A state lawyer says a court would likely overturn a decision to include military and students in the population as the state redraws political lines.

“(I)t appears that the Hawaii Supreme Court would likely hold that to the extent they are identifiable, nonresident college students and non-resident military members and their families cannot properly be included in the reapportionment population base the (Reapportionment) Commission uses to draw the legislative district lines this year,” Deputy Attorney General Charleen Aina wrote in a letter obtained by Civil Beat.

The opinion, provided to to Big Island Rep. Bob Herkes after he asked for legal advice, was also signed by Hawaii Attorney General David Louie. It was sent Tuesday and was received by Herkes as the Reapportionment Commission met just down the hall on the 3rd floor of the Hawaii Capitol.

The commission has been receiving advice from a different deputy attorney general, Robyn Chun. Neither Chun nor Commission Chair Victoria Marks have revealed what’s been discussed in executive sessions, like the one convened Tuesday to discuss the population base. They’ve also declined to share with Civil Beat any written advice Chun has provided to the commission.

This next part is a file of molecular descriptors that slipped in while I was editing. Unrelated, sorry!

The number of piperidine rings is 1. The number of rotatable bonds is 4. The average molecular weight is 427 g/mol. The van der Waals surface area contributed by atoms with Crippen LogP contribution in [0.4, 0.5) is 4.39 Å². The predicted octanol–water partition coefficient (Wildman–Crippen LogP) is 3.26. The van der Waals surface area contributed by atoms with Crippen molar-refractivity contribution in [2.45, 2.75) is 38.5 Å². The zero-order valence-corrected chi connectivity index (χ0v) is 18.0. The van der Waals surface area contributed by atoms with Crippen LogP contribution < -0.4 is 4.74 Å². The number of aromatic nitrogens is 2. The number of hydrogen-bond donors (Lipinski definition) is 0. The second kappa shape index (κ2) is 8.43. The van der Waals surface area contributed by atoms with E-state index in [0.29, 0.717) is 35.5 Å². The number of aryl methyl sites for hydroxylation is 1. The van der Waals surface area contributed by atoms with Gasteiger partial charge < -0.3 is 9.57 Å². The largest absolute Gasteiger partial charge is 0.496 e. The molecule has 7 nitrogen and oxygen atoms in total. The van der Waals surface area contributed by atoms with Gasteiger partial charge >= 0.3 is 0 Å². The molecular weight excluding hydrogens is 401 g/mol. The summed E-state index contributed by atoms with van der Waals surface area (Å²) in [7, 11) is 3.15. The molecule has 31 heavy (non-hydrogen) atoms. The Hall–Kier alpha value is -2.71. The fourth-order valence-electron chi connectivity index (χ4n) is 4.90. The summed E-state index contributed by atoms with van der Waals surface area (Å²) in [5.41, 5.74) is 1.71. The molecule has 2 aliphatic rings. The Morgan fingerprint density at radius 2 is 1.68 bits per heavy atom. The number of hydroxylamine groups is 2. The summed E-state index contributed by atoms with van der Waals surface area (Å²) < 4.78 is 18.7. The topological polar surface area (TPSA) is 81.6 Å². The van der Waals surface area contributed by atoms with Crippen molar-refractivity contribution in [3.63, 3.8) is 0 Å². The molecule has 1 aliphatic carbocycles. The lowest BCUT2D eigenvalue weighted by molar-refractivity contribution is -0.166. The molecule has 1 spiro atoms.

It’s possible that Chun has been saying privately all along what her fellow attorney told Herkes Tuesday, and that the commission has ignored her legal advice that they are proceeding with a population base likely to be overturned on appeal. It’s also possible that two different deputy attorney generals could reach different conclusions on this complicated legal and cultural question.

At its last meeting, the panel hedged on its decision a bit, saying it would draw up plans for different population base scenarios in anticipation of a potential lawsuit.

At the end of the commission’s meeting Tuesday, Marks acknowledged she’d received a copy of the letter from Herkes and that the commission would be reviewing it. The commission is scheduled to meet next on Aug. 4. Later in August and in early September, the commission will take its redistricting plans around the state for public input.

Read the attorney general’s opinion:

About the Author